President’s Obama’s approval on foreign policy has once again hit an all-time low, with majorities of Democrats now saying the president has been too weak in his responses to the numerous crises around the world. Obama speaking from Martha’s Vineyard Thursday claimed that U.S.-led airstrikes have stopped the advance by ISIS in Iraq, though lawmakers on both sides of the aisle aren’t yet in agreement with the president.
Whether the events will cause American voters to see Obama’s foreign policy in a more favorable light, remains in dispute. On the PPD average of polls, just 35.8 percent of Americans approve of Obama’s handling of foreign policy, while nearly 54 percent disapprove. These numbers are significant, considering foreign policy was a strong issue for him throughout the 2012 campaign. In the fall of 2012, 49 percent of voters approved of his performance on foreign policy, according to a survey conducted for FOX News, which was higher than any other issue.
In fact, even though the president’s overall approval numbers have been underwater for over a year — and, currently stand at a negative 41 – 53 percent — his numbers on foreign policy were stubbornly high before displaying the most dramatic shift in public opinion out of any other issue. Behind the shift lays a deepening disapproval among voters who identify with the president’s own party.
Voters, overall, continue to give President Obama poor ratings regarding the job he is doing on Iraq, Israel and Ukraine. However, they approve of the recent U.S. airstrikes he ordered last week against ISIS militants in Iraq.
According to a new FOX poll released Wednesday, 74-percent say Obama hasn’t been tough enough on Russia, which is up from 66 percent measured in March. On the flip side, an embarrassing 6 percent of voters say Obama has been too tough, while 10 percent volunteer “about right.” Even 65 percent of Democrats agree with 69 percent of independents and 88 percent of Republicans, who agree Obama needs to be tougher on Russia and Vladimir Putin.
In the poll, only 16 percent of voters say Putin takes Obama seriously, while 77 percent think he doesn’t, including 64 percent of Democrats.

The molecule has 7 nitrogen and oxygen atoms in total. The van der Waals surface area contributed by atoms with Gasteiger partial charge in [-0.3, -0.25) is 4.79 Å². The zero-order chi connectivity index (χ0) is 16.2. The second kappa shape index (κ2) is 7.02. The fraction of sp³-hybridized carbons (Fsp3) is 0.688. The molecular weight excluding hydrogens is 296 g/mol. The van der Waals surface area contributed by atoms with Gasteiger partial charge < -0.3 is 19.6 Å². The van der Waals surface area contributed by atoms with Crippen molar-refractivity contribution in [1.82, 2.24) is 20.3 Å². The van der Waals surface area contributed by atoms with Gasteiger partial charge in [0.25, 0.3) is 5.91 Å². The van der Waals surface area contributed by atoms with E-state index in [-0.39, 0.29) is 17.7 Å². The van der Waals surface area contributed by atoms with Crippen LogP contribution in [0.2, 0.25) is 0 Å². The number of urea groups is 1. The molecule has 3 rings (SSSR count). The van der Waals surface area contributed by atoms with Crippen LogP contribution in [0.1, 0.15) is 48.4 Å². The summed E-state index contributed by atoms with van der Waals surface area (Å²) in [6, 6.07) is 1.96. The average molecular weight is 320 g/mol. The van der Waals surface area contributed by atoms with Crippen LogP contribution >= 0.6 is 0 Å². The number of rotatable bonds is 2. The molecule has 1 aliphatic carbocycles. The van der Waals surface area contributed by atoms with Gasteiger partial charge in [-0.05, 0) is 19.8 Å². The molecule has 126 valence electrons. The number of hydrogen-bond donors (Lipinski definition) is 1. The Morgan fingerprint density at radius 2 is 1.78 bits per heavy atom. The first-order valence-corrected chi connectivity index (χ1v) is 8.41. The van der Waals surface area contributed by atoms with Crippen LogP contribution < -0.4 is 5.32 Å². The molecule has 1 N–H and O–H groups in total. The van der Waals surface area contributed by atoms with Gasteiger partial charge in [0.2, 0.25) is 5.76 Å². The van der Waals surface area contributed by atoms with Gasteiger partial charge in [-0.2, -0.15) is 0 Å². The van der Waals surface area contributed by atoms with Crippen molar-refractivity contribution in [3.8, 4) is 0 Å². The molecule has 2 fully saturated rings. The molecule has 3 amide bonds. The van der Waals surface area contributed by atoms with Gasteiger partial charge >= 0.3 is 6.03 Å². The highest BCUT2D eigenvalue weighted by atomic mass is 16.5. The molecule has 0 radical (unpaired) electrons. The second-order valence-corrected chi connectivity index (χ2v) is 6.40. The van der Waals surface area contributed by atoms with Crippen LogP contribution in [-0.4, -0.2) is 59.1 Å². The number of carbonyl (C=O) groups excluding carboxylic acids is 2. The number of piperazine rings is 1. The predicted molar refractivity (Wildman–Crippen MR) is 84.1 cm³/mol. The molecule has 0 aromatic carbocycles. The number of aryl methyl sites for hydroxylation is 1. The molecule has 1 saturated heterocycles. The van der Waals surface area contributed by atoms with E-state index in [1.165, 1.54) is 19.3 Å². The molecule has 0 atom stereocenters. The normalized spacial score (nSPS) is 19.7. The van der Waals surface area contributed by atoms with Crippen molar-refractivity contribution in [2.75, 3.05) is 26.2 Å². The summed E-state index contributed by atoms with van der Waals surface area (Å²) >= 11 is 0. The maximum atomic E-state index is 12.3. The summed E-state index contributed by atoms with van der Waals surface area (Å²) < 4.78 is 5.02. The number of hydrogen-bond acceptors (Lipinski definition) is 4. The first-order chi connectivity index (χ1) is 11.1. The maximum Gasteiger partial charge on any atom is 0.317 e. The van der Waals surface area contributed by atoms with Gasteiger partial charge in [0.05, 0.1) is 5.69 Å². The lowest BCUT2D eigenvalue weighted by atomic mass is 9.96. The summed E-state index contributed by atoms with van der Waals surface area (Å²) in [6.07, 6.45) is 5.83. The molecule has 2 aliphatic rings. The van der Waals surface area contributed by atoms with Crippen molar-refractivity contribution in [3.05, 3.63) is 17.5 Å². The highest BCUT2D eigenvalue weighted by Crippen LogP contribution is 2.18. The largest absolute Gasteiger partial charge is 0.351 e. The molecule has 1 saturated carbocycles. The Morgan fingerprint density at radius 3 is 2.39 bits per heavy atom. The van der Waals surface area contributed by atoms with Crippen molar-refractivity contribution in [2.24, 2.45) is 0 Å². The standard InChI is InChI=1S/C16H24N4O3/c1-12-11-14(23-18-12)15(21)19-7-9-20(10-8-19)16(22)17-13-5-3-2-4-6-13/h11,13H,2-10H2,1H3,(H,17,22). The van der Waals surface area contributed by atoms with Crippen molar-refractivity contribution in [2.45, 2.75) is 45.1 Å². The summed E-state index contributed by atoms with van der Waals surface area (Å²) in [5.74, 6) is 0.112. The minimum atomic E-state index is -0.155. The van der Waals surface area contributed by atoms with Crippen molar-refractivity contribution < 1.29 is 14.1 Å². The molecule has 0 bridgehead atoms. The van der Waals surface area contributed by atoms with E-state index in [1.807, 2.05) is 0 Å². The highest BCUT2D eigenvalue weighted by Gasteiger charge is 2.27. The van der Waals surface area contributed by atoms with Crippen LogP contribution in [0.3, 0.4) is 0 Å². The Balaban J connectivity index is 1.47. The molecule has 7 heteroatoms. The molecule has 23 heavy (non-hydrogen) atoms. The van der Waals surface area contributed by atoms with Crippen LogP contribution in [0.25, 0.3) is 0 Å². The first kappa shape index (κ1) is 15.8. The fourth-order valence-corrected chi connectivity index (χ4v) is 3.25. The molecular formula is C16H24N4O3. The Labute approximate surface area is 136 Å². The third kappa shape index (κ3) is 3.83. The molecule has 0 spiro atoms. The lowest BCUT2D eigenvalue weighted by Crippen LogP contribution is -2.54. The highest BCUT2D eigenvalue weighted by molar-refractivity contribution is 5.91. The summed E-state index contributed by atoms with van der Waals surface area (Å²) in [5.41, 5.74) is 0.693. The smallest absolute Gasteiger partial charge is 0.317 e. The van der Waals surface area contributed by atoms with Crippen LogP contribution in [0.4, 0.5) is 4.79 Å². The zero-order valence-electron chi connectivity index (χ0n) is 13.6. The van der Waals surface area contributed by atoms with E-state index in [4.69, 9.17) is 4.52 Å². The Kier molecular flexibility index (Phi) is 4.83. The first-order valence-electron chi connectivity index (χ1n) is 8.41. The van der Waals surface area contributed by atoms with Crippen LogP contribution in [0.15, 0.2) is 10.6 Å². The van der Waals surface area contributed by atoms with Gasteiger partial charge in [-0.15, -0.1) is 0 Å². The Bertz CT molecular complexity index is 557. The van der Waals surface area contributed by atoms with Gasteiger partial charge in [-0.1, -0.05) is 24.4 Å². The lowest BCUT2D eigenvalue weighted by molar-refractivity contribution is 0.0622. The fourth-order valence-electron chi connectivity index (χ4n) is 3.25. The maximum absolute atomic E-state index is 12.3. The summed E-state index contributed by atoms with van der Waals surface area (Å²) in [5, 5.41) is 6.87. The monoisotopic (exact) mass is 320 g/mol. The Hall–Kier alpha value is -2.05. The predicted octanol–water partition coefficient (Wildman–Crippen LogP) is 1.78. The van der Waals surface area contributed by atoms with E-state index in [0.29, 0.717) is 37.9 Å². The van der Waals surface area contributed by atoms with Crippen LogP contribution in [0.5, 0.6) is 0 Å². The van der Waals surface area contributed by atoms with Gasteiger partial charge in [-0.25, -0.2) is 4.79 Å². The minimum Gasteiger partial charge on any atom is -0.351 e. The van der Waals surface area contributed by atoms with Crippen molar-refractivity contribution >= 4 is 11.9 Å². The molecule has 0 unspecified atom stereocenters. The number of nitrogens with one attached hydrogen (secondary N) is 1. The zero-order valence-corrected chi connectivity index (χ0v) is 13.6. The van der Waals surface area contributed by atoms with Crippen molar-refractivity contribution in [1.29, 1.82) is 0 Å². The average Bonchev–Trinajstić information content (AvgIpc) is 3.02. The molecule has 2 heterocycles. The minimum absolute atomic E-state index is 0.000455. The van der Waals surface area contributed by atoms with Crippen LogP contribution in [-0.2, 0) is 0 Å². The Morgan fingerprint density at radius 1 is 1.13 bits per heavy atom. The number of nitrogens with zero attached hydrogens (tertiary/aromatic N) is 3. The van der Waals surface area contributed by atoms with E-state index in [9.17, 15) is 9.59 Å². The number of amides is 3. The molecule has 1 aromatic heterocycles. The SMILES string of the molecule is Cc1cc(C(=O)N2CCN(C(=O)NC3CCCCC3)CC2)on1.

The August 4, 2014, issue of TIME Magazine shouted the headline title, “Cold War II – The West is losing Putin’s dangerous game.” PPD previously examined whether the American people agreed with that headline and, as far as the results, the conclusion was damning for the president.
At that point, a survey conducted by Rasmussen Reports found that 63 percent of likely voters believed it is at least “somewhat likely” that the United States and Russia will return to a 1950s-like Cold War relationship within the next few years. That’s a startling number, even for those who aren’t particularly fond of Rasmussen polls, because it is up 18 points from 45 percent they measured in March and up an astonishing 27 points from 36 percent in August 2013.
Now, the most recent measurement of the national mood is continuing to validate those results.
In the FOX poll, a similar 64 percent think it is likely there will be a new cold war with Russia, which is also up from 54 percent who felt that way back in August 2008, when the same pollster posed the same question during the conflict between Russia and the Republic of Georgia. Increases, again, are observed across the political spectrum, with Democrats up 6 points, independents up a whopping 12 points, and Republicans leading the cautious with 15 more points than previously measured.
On Ukraine, a situation NATO is warning could soon turn into a Russian invasion under the pretext of a humanitarian operation, just 31 percent of voters said they approved of how Obama is handling the crisis, while 50 percent disapprove. Approval among Democrats is an unimpressive 52 percent, which is far outweighed by the 70 percent of Republicans who disapprove.
In Israel, Prime Minister Benjamin Netanyahu is enjoying unprecedented support from the Israeli people regarding how he is handling the recent conflict with Hamas. According to a recent survey conducted by Gallup, Americans heavily favor Israel and say “Operation Protective Edge” was justified. President Obama, however, who was openly critical of the Israeli response to Hamas launching rockets and subterranean attacks, is widely admonished for his statements and positions.
On the Israeli-Palestinian conflict, 30 percent approve of the president’s stance, while 54 percent disapprove and more voters say Obama has “not been supportive enough” of Israel (38 percent) than think it has been “too supportive” (18 percent) or “about right” in its support (33 percent).
These numbers are no doubt troubling for House Democrats seeking reelection in tough districts, as well as senators hanging by a thread in Republican-leaning states.There is an old adage in political science that says “foreign policy can’t help a president, but it sure can sink him.” Because voters can no longer hold Obama responsible for their disappointment, the only other option they have is to punish members of his party at the ballot box in November. Whether voters choose to do so or not will not be certain until November, 3. But what is certain is that the issue of foreign policy is becoming increasingly important as the 2014 midterm elections draw near.
The Fox News poll is based on landline and cell phone interviews with 1,001 randomly chosen registered voters nationwide and was conducted under the joint direction of Anderson Robbins Research (D) and Shaw & Company Research (R) from August 10-12, 2014. The full poll has a margin of sampling error of plus or minus three percentage points.